Lawyers representing opposition members accused in connection with an arms cache authorities say was found in eastern Zimbabwe have asked the high court in Mutare to order police to produce their clients, being held incommunicado, for arraignment.
State media have reported that the alleged arms cache, including at least one AK-47, other small arms, and thousands of rounds of ammunition, was intended for use in an attempted uprising. An obscure foreign-based group called the Zimbabwe Freedom Movement was said to have financed and organized the alleged conspiracy.
But the Zimbabwean political opposition and outside observers have charged that the government of President Robert Mugabe, fearing a popular revolt with food and fuel scarce nationwide the economy in tatters, has conjured up a coup in the making as a propaganda exercise and to further weaken a deeply divided opposition party.
Several of those held are officials of the opposition Movement for Democratic Change in eastern Manicaland province. The lawyer for Manicaland MDC Youth Chairman Knowledge Nyamuka, one of those held, said his client had been expected to appear in court Friday to face charges under the Public Order and Security Act. But police failed to produce Nyamuka, saying further investigation was necessary.
Also detained are Giles Mutsekwa, the member of parliament for Mutare North and the opposition's spokesman on defense issues, Manicaland MDC treasurer Brian James, and local MDC activist Thando Sibanda. Sources close to the case said Mutsekwa had been arrested in Harare and brought to Mutare, 260 kilometers to the east.
It could not be determined whether former MDC member of parliament Roy Bennett, now MDC Manicaland chairman, was among the opposition members held. Bennett spent nine months in prison in 2004-2005 serving a sentence imposed by the ruling party-controlled parliament for shoving a minister during a heated debate.
Some 16 people in all were said to be detained in various police stations in Mutare, among them members of the national police force and the army. Sources said army investigators were also involved. The murky case opened Tuesday with reports by state media that arms and ammunition had been seized at the Mutare home of one Peter Hitschmann, said to be a former member of the Rhodesian armed forces before the 1980 shift to black majority rule, and to have served in police units since then.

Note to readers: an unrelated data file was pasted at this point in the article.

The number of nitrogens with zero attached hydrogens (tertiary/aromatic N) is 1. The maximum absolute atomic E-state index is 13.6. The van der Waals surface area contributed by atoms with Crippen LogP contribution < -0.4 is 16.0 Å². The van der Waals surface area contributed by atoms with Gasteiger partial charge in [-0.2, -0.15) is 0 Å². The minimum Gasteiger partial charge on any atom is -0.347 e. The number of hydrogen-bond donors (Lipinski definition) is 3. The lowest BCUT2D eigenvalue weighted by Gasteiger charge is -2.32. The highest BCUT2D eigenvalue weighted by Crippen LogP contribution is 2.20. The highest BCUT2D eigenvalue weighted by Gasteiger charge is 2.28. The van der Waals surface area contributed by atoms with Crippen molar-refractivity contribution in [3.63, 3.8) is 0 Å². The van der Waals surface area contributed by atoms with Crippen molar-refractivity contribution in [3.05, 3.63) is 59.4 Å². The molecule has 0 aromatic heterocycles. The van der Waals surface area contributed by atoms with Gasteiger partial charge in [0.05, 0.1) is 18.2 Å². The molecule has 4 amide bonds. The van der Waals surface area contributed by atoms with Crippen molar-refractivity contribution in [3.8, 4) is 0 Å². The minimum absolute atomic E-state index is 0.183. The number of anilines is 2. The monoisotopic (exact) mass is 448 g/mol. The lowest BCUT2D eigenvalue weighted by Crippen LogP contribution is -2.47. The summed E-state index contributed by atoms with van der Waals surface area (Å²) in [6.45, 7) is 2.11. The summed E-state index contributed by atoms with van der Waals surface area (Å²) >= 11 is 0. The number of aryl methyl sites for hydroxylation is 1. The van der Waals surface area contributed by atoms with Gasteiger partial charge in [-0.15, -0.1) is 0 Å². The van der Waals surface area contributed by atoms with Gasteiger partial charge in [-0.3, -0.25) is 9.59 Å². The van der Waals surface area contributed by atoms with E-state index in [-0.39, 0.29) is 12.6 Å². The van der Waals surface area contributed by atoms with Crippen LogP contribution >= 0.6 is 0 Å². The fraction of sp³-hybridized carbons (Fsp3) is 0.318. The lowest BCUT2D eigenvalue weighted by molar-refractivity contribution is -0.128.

For more on efforts by lawyers to obtain the arraignment and release on bail of their clients, reporter Patience Rusere of VOA's Studio 7 for Zimbabwe spoke with Mutare attorney Chris Ndlovu, who is representing the detained opposition members.
More details emerged about Peter Hitschmann, the former Rhodesian army member who authorities say had a cache of military arms and ammunition at his Mutare home. Mutare sources said they were surprised by the allegations that Hitschmann was at the center of a plot to overturn the government of President Robert Mugabe.
One prominent Mutare resident who has known Hitschmann for many years is Bishop Trevor Manhanga, head of the Evangelical Fellowship of Zimbabwe. He told reporter Rusere that he was aware that Hitschmann worked with local police in patrolling the nearby border with Mozambique on the lookout for "border jumpers."
For another perspective on Hitschmann, Patience spoke with Itai Zimunya, a Mutare-based advocacy officer for the Crisis Coalition of Zimbabwe, who related what he knew about Hitschmann and what people in Mutare were making of it all.